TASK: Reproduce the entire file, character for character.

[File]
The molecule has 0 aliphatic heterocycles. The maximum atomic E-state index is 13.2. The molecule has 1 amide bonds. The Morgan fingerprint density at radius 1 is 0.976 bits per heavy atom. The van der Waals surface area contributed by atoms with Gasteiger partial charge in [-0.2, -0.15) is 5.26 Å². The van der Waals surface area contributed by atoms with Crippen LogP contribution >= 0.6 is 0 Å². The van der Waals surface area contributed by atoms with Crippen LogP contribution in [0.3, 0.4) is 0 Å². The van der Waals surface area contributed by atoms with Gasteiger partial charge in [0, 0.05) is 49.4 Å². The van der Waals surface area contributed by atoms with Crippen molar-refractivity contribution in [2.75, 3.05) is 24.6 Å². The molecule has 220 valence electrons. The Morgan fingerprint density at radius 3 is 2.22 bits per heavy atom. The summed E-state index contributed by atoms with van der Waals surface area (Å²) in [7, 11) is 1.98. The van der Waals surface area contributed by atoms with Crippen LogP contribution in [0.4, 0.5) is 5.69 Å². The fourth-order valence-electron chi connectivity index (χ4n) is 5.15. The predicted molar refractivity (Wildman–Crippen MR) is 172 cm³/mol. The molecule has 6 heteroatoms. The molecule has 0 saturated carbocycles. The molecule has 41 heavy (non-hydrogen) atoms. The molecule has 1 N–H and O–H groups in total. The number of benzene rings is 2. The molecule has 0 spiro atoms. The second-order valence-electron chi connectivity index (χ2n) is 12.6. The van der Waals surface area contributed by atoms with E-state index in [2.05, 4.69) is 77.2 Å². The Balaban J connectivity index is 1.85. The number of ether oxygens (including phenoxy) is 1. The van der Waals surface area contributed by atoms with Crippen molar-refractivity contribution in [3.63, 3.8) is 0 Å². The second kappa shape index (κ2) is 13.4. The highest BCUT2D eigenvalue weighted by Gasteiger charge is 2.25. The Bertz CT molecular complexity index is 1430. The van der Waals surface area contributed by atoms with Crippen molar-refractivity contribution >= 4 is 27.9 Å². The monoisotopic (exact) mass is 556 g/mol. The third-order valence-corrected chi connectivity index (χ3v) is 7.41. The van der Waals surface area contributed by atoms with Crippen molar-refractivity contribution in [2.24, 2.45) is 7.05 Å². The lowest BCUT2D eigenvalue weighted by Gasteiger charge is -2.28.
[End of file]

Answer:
The molecule has 0 aliphatic heterocycles. The maximum atomic E-state index is 13.2. The molecule has 1 amide bonds. The Morgan fingerprint density at radius 1 is 0.976 bits per heavy atom. The van der Waals surface area contributed by atoms with Gasteiger partial charge in [-0.2, -0.15) is 5.26 Å². The van der Waals surface area contributed by atoms with Crippen LogP contribution >= 0.6 is 0 Å². The van der Waals surface area contributed by atoms with Crippen LogP contribution in [0.3, 0.4) is 0 Å². The van der Waals surface area contributed by atoms with Gasteiger partial charge in [0, 0.05) is 49.4 Å². The van der Waals surface area contributed by atoms with Crippen molar-refractivity contribution in [2.75, 3.05) is 24.6 Å². The molecule has 220 valence electrons. The Morgan fingerprint density at radius 3 is 2.22 bits per heavy atom. The summed E-state index contributed by atoms with van der Waals surface area (Å²) in [7, 11) is 1.98. The van der Waals surface area contributed by atoms with Crippen LogP contribution in [0.4, 0.5) is 5.69 Å². The fourth-order valence-electron chi connectivity index (χ4n) is 5.15. The predicted molar refractivity (Wildman–Crippen MR) is 172 cm³/mol. The molecule has 6 heteroatoms. The molecule has 0 saturated carbocycles. The molecule has 41 heavy (non-hydrogen) atoms. The molecule has 1 N–H and O–H groups in total. The number of benzene rings is 2. The molecule has 0 spiro atoms. The second-order valence-electron chi connectivity index (χ2n) is 12.6. The van der Waals surface area contributed by atoms with E-state index in [2.05, 4.69) is 77.2 Å². The Balaban J connectivity index is 1.85. The number of ether oxygens (including phenoxy) is 1. The van der Waals surface area contributed by atoms with Crippen molar-refractivity contribution in [3.63, 3.8) is 0 Å². The second kappa shape index (κ2) is 13.4. The highest BCUT2D eigenvalue weighted by Gasteiger charge is 2.25. The Bertz CT molecular complexity index is 1430. The van der Waals surface area contributed by atoms with Crippen molar-refractivity contribution >= 4 is 27.9 Å². The monoisotopic (exact) mass is 556 g/mol. The third-order valence-corrected chi connectivity index (χ3v) is 7.41. The van der Waals surface area contributed by atoms with Crippen molar-refractivity contribution in [2.24, 2.45) is 7.05 Å². The lowest BCUT2D eigenvalue weighted by Gasteiger charge is -2.28.